3rd Act magazine | spring 2022

“Lullabies are the first love songs we hear,” says photojournalist Hannah Reyes Morales, who has traveled the world taking photos and recording sound of mothers singing to their babies. Along with love, lullabies embody hope. “They seem to hold the promise that on the other side awaits a bright morning.” Morales was a presenter, via video, at the Frye Museum’s December 2021 Creative Aging conference. The theme of this virtual gathering of artists, scientists, caregivers, and writers was “Cultivating Compassion.” Being held and rocked and sung to is our first experience, as humans, of pure compassion. We cry. Our mother

or father, grandparent or caregiver responds by holding us and soothing us with a song. And we soothe them, too, by melting into sleep. As if to say, “Thank you. You see? I’m okay now. I’m going to sleep, which means you’ll get to rest, too.” Morales’ presentation, based on her National Geographic photo essay “Songs to Soothe,” included audio of what is believed to be the oldest known lullaby: a Babylonian song, at least 4,000 years old, inscribed on a clay tablet. “Little baby in the dark house, you have seen the sun rise,” it begins. “Why are you crying? Why are you screaming? You have disturbed the house god.”


A nurse sings a lullaby to her child via Facetime.


The idea of lullabies as a root source of compassion— a deep well we can go back to, at any time in our lives, when we want or need to cultivate compassion— is powerful.

Compassion It might seem counterintuitive for a Creative Aging conference to include a presentation on lullabies. But the idea of lullabies as a root source of compassion—a deep well we can go back to, at any time in our lives, when we want or need to cultivate compassion—is powerful. Especially when you think of it all in the context of recent research on neuroplasticity, our brain’s ability to change and develop not just during childhood, but over the entire span of our lives. “Neuroplasticity is possible throughout life,” explained neurosurgeon James Doty, the keynote speaker at the conference, in an interview with UW Associate Professor of Neurology Kristoffer Rhoads. “Being of service changes you at any age. People say, ‘I don’t have power.’ But you can influence other people every day by being compassionate.” Doty is the founder and director of the Stanford Center for Compassion and Altruism Research and Education (CCARE) and author of Into the Magic Shop: A Neurosurgeon’s Quest to Discover the Mysteries of the Brain and the Secrets of the Heart, a memoir charting his own journey from poverty and neglect to medical school and a career as a brain surgeon. It’s a journey he is convinced he could not have made without the brief presence in his life of an older woman he met by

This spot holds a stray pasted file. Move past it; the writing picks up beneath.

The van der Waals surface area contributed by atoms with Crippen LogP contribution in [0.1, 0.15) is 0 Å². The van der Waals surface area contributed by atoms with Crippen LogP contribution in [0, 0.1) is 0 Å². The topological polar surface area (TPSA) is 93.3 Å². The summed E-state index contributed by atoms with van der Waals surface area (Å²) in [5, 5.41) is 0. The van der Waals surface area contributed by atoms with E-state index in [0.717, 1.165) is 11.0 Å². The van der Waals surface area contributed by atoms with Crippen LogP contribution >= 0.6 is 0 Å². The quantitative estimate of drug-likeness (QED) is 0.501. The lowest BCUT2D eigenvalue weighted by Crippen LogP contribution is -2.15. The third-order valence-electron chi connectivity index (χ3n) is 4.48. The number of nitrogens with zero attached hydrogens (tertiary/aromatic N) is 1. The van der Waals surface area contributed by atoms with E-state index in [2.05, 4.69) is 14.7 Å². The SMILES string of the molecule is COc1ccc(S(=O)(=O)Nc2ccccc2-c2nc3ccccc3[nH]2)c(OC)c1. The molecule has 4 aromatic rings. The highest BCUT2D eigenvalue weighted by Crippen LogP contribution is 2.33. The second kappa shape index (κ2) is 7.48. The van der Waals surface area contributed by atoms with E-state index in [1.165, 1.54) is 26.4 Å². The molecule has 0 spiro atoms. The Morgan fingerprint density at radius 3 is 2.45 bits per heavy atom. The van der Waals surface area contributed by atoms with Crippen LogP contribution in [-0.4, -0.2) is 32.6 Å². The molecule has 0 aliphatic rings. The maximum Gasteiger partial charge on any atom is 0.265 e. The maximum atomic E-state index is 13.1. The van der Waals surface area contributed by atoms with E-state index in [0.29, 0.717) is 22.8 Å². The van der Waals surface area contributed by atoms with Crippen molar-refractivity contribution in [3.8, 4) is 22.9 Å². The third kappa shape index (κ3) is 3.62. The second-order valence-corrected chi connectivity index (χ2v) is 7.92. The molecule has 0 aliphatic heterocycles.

Aging with Confidence



chance at a magic shop, who taught him not magic tricks but mindfulness meditation, which became the lifeboat that got him through the turbulent waters of a chaotic adolescence. Later, he realized that for him, meditation was also the first step toward cultivating compassion: “Being present and being connected with others is the most powerful thing we have.” Rhoads, who has been offering weekly mindful meditation sessions at the Frye Museum (and on YouTube during the pandemic) for four years, concurs. “Kindness and compassion for self and others are such critical components to help maintain one’s ability to persist,” especially during stressful times, Rhoads said in a follow-up conversation. Meditation offers us a way to “shore up the foundation of resilience and our ability to stay engaged and stay connected and not shut down and become cold or hardened.” And “there is plenty of data that would suggest that as we engage in compassion or meditation practices, we’re activating different parts of our nervous system. To quiet down that ‘fight or flight.’” Rhoads is adamant that anyone, at any age, can start a meditation practice, which is, he emphasized, “not a mastery (CONTINUED ON NEXT PAGE)